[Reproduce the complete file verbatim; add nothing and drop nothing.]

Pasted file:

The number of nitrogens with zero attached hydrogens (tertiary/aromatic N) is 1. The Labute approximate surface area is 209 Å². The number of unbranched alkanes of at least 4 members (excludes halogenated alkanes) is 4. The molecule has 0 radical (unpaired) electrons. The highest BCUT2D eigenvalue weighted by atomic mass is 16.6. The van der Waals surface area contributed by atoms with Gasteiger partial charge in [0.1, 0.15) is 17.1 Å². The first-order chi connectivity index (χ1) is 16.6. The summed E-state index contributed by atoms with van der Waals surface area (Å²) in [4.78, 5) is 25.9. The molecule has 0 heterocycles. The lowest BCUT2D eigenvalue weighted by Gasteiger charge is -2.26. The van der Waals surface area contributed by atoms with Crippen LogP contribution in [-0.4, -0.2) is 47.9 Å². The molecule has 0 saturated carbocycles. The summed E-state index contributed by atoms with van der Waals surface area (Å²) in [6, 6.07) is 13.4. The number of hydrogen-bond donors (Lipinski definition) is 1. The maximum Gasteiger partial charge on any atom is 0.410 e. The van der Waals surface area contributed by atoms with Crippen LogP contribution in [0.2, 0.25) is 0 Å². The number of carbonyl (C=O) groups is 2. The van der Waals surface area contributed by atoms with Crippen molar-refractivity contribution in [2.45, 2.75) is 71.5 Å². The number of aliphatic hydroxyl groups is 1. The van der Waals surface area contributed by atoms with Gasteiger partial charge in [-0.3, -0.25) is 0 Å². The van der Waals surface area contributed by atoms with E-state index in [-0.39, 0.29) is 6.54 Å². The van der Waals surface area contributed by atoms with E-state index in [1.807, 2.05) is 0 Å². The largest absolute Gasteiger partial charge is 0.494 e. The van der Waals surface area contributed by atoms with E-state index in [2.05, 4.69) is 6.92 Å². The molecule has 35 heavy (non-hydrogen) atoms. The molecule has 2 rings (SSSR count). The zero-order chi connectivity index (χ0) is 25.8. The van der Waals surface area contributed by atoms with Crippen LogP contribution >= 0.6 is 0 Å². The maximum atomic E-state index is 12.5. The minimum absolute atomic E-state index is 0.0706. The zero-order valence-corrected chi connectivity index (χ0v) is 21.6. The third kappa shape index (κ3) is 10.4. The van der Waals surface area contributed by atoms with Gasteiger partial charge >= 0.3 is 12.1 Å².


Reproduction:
The number of nitrogens with zero attached hydrogens (tertiary/aromatic N) is 1. The Labute approximate surface area is 209 Å². The number of unbranched alkanes of at least 4 members (excludes halogenated alkanes) is 4. The molecule has 0 radical (unpaired) electrons. The highest BCUT2D eigenvalue weighted by atomic mass is 16.6. The van der Waals surface area contributed by atoms with Gasteiger partial charge in [0.1, 0.15) is 17.1 Å². The first-order chi connectivity index (χ1) is 16.6. The summed E-state index contributed by atoms with van der Waals surface area (Å²) in [4.78, 5) is 25.9. The molecule has 0 heterocycles. The lowest BCUT2D eigenvalue weighted by Gasteiger charge is -2.26. The van der Waals surface area contributed by atoms with Crippen LogP contribution in [-0.4, -0.2) is 47.9 Å². The molecule has 0 saturated carbocycles. The summed E-state index contributed by atoms with van der Waals surface area (Å²) in [6, 6.07) is 13.4. The number of hydrogen-bond donors (Lipinski definition) is 1. The maximum Gasteiger partial charge on any atom is 0.410 e. The van der Waals surface area contributed by atoms with Crippen LogP contribution in [0.2, 0.25) is 0 Å². The number of carbonyl (C=O) groups is 2. The van der Waals surface area contributed by atoms with Crippen molar-refractivity contribution in [2.45, 2.75) is 71.5 Å². The number of aliphatic hydroxyl groups is 1. The van der Waals surface area contributed by atoms with Gasteiger partial charge in [-0.3, -0.25) is 0 Å². The van der Waals surface area contributed by atoms with E-state index in [-0.39, 0.29) is 6.54 Å². The van der Waals surface area contributed by atoms with E-state index in [1.807, 2.05) is 0 Å². The largest absolute Gasteiger partial charge is 0.494 e. The van der Waals surface area contributed by atoms with E-state index in [2.05, 4.69) is 6.92 Å². The molecule has 35 heavy (non-hydrogen) atoms. The molecule has 2 rings (SSSR count). The zero-order chi connectivity index (χ0) is 25.8. The van der Waals surface area contributed by atoms with Crippen LogP contribution >= 0.6 is 0 Å². The maximum atomic E-state index is 12.5. The minimum absolute atomic E-state index is 0.0706. The zero-order valence-corrected chi connectivity index (χ0v) is 21.6. The third kappa shape index (κ3) is 10.4. The van der Waals surface area contributed by atoms with Gasteiger partial charge >= 0.3 is 12.1 Å².